Resources

Safeguarding and Abuse Prevention: Research findings 2021

by Prof Jennifer Cumming PhD, Erin Sanchez, MSc, Georgia Bird, PhD & Vicki Burns, PhD

Dance activity offers an opportunity to enhance physical, psychological, spiritual and social health. Anyone who dances should be able to experience these benefits free from abuse. Safeguarding/abuse prevention activities help everyone to take responsibility for these goals.

All of us want to support the wellbeing, health and best outcomes of every person who dances. When reports of mental health crises, or allegations of abuse, hit the headlines, it is inevitable that we ask ourselves what we could have done to prevent such tragedies and work to ensure such incidents could not happen in our own organisations. While this individual reflection and action is crucial, One Dance UK believes that safeguarding is the responsibility of all organisations within the dance sector, regardless of their size, genre, or targeted age group.

Surveying the Sector
Together with the University of Birmingham, the National Institute of Dance Medicine and Science (NIDMS), and the international safeguarding group Personal Safety in Dance, One Dance UK recently conducted the first national survey of safeguarding and abuse prevention in UK dance organisations. The survey was developed with input from experts in private, vocational, FE, HE, and professional settings and explored the perceptions and understanding of a broad range of safeguarding/abuse prevention issues, from mental health and equality, diversity, and inclusion to unsafe dance practice, anxiety, and harassment. The study also explored current practice and challenges faced by dance organisations. This research will form the foundation for better safeguarding and abuse prevention support and advice for UK dance organisations.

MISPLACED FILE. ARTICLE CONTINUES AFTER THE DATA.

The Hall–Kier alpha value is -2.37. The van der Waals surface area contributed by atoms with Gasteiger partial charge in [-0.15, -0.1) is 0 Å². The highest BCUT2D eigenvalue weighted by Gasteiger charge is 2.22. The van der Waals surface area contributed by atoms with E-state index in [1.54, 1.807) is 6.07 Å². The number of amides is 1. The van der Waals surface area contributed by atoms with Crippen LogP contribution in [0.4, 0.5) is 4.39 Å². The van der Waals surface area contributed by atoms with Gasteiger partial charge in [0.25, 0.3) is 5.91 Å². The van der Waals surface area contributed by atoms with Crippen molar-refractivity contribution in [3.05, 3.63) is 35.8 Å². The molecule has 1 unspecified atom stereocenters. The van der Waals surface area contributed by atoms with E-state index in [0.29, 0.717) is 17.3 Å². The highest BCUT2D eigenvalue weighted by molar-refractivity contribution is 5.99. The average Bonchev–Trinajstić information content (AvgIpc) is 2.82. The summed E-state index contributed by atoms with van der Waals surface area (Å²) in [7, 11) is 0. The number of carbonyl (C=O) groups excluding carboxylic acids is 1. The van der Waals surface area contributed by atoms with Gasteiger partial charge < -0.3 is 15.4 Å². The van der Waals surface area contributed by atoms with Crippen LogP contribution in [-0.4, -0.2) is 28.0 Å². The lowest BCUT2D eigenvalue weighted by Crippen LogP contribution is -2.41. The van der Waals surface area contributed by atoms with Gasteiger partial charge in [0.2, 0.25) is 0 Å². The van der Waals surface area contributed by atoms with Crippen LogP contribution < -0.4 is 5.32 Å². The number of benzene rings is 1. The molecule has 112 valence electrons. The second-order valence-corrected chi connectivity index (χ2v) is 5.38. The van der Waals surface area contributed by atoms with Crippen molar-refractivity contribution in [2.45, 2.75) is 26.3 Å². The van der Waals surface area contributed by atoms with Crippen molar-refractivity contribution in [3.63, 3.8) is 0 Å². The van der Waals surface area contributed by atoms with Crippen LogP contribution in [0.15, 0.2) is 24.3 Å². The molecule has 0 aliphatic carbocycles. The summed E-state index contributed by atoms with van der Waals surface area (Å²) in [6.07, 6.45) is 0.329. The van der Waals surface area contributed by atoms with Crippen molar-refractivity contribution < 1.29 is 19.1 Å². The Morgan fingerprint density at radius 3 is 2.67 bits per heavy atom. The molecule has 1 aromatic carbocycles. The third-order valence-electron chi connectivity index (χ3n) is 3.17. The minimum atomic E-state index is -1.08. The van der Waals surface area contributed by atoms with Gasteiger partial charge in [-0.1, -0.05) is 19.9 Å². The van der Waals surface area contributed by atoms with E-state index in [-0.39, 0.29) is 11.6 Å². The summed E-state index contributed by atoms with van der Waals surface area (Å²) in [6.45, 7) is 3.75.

Individuals from 70 organisations completed the online survey; see Table 1 for information on the participant organisations.

Key Findings
Training
Staff training is a key safeguarding/abuse prevention strategy that can also help to proactively change the culture of organisations that enabled abuse to occur (Pike et al., 2011). Encouragingly, 94.8% of survey respondents had training for staff, with most occurring on an annual or semi-annual basis. However, most training was 3 hours or less, with only 11.1% receiving more extensive training.
What remains unclear is whether short courses are sufficient or whether multi-day training would lead to more knowledgeable and confident staff who are more likely to raise safeguarding alerts (Pike et al., 2011).

Awareness and practice
We identified three distinct cohorts with different development needs and opportunities.
26% felt that ALL 43 issues within the survey were within their remit and that they were at least partially addressing them. For these organisations, support to evaluate the efficacy of their current practice and to share their experience and approaches for the benefit of the sector would be beneficial.
28% felt that they were addressing all issues they believed were relevant, but not all 43 issues. For these organisations, support to perform a needs analysis, or a formal and systematic check of the needs of individuals and the organisation as a whole, would help identify whether any issues that are relevant to their dancers are currently being missed and, if so, how to address them.
46% felt that they were not currently addressing all issues that they felt were relevant. For these organisations, appropriate support for training and policy development to ensure that they are addressing all issues effectively would be beneficial.